Do large corporations use trade mark law to harass smaller businesses by amplifying the scope of their trademark rights? What happens when a 30 year old small shoe store in my town is threatened to be put shut by a ‘metro’ brand that lands new for the small city crowd and attracts attention? And so, what are ‘trademark bullies’?
Simply put, they are those who bring frivolous, vexatious, bad faith or objectively baseless litigation in respect of a mark, which is an ‘abuse of process’. Unlike malicious prosecution, which involves filing a baseless suit to harass or intimidate an antagonist, abuse of process is the use of the litigation process for an improper purpose, whether or not the claim is colorable. It is the misuse of legal process primarily to accomplish a purpose for which it was not designed, usually to compel the victim to yield on some matter not involved in the suit. And this is almost what happens when ‘Facebook’ sues ‘Techbook’ for using ‘book’; ‘Pillsbury Dough Boy’ sues ‘My Dough Girl’ for attaching another gender with ‘dough’.
When the Trademark Technical and Conforming Amendment Act 2010 was passed more than a year back, it’s Section 4 mandated a study on:
(1) the extent to which smaller businesses may be harmed by litigation the purpose of which
is to enforce trademark rights beyond a reasonable interpretation of the scope of the rights granted to the trademark owner; and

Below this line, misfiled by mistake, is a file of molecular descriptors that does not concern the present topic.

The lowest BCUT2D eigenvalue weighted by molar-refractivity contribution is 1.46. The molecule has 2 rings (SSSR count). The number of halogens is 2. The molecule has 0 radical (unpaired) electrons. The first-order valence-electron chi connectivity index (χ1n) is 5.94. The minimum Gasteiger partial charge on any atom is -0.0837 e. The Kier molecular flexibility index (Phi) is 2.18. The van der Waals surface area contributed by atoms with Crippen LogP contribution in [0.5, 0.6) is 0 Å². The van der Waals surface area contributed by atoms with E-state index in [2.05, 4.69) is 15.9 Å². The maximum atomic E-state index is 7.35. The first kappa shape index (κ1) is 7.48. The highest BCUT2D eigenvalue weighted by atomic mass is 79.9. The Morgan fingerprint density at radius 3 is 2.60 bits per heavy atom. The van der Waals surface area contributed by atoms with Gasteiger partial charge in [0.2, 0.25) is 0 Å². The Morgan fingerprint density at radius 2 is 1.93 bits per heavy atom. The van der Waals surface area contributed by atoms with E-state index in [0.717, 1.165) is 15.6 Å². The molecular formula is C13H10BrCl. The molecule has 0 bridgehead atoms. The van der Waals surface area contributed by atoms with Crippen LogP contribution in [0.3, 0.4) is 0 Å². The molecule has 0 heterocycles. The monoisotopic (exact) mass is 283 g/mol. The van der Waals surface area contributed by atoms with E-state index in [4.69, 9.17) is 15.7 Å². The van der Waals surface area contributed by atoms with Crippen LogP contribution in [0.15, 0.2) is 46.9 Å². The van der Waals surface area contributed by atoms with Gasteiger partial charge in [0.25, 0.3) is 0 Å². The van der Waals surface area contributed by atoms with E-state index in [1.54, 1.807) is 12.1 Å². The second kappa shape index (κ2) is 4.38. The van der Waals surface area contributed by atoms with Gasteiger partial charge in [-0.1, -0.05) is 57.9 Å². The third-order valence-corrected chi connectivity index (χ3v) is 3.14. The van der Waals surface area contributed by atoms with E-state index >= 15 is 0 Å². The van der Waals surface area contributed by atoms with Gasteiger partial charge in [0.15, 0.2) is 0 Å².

(2) the best use of Federal Government to protect trademarks and preventing counterfeiting.
The USPTO dutifully prepared and submitted a report in April 2011 with the observation and suggestion that:
“However, to the extent small businesses are disproportionately adversely affected by such tactics because they lack the funds to hire counsel to defend against them, we believe the Federal Government can undertake the following actions:
Engage the private sector about providing fee or low-cost legal advice to small businesses via pro bono programs and intellectual property rights clinics;
Engage the private sector about offering continuing legal education programs focused on trademark policing measures and tactics;
Enhance Federal agency educational outreach programs by identifying resources that enable small businesses to further their understanding of trademark rights, enforcement measures, and available resources for protecting and enforcing trademarks.”
But in the pursuit of picking a bully, what should be the identifying factor? Should it be the size of a business or its conduct that deserves scrutiny? Seems both the U.S. Government and the USPTO have attached the ‘bully’ label only for the larger businesses.
To make the conduct of businesses even and also to check the bullying practice, could the Lanham Act make attorney fee being payable to the prevailing party a mandatory norm instead of it being a bonus or bounty or simply a God-gift on good day when the judge is merciful? For most of the times, it is not the outcome of the legal proceedings that scares the victim, it’s rather the process and putting it the crude way, it’s the money, honey!